“Democracy” must be a weak and unworthy system if it requires such bad-faith interventions to preserve it.

The Democrats swarm every effort to audit the vote with a stampede of lawsuits, demanding to interdict the most ordinary, commonsensical measures like signature-matching.

Never-Trumpers rail against the possibility that Trump may reiterate his well-known objection to the 2020 vote, something they apparently go in terror of, in spite of the fact that they and the Democrats and the media already have the outcome they prefer, and there is no foreseeable path to “undoing” it.

“Jake Angeli,” AKA the QAnon Shaman, media poster boy for the 6 Jan 2021 Capitol riot. Here entering the U.S. Senate chamber. New Yorker video via Inside Edition, YouTube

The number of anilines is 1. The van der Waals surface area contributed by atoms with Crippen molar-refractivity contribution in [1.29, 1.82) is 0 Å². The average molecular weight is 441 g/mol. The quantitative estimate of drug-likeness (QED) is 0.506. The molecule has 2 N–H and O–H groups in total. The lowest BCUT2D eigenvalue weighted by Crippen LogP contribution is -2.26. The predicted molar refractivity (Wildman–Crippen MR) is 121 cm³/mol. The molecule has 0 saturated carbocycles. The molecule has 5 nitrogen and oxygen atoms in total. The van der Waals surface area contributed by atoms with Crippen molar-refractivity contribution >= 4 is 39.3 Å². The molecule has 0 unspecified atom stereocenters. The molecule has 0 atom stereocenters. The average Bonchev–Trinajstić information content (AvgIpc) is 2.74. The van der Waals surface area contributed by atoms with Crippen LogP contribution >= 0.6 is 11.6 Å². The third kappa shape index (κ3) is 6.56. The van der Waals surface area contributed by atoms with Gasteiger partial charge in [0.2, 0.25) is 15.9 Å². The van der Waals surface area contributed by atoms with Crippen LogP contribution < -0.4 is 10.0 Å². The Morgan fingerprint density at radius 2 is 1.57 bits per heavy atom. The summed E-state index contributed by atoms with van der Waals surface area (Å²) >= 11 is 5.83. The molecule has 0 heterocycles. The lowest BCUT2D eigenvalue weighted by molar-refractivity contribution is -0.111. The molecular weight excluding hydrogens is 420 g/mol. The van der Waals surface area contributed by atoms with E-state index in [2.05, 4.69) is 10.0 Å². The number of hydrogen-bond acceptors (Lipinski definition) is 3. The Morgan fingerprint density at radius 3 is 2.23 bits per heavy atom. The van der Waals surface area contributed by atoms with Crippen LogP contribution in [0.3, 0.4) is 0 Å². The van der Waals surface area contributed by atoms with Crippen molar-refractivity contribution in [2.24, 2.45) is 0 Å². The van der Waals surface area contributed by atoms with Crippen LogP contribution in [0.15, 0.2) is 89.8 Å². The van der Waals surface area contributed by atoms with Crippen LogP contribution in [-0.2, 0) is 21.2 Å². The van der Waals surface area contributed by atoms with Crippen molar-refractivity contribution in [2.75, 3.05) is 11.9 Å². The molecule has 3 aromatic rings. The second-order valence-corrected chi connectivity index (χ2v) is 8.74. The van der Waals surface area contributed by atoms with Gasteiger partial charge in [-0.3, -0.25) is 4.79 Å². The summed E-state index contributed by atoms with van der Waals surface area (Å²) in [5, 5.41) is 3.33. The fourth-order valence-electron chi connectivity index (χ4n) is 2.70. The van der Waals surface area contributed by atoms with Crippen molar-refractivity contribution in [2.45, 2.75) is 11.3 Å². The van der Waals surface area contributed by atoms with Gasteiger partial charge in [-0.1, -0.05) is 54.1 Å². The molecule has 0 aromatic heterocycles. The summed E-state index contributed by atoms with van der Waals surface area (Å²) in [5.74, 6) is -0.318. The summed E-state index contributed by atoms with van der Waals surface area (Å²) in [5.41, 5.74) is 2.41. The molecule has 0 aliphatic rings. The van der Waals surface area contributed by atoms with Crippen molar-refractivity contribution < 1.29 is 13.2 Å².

All of them continue to hype a Swiss-cheese narrative about the 6 January riot, endowing it with an aspect of horror that has now become so over the top, it’s comical.  The U.S. Capitol, in my lifetime, has been literally bombed – attacked with explosives – by self-styled revolutionists; a president has been assassinated, another hit by a bullet, and another (Ford) shot at; the U.S. Supreme Court has been invaded by protesters trying to beat its doors down and interrupt its proceedings during the Kavanaugh hearings; cityscapes across America were permanently altered in the last year by the one-two punch of “public health” lockdowns and a summer of rioting, looting, vandalism, and arson at unprecedented and catastrophic levels; and now we’re supposed to view the unauthorized entry of Viking-helmet guy, who at most got some gratifying video footage of his idiotic escapade inside the Capitol building, as the “worst attack on our democracy since the Civil War.”

I’ll take 9/11/2001, thanks, and work my way back from there.  The events of 9/11 richly merit memorials.  We still aren’t even sure what happened on 6 January 2021.  A propaganda narrative isn’t certainty or evidence; it’s hype.  Putting up a memorial to a propaganda narrative is a Big Lie practice like those of Mao, Hitler, and Stalin.  It’s not about the memorial; it’s about using it to dominate the public narrative.  No.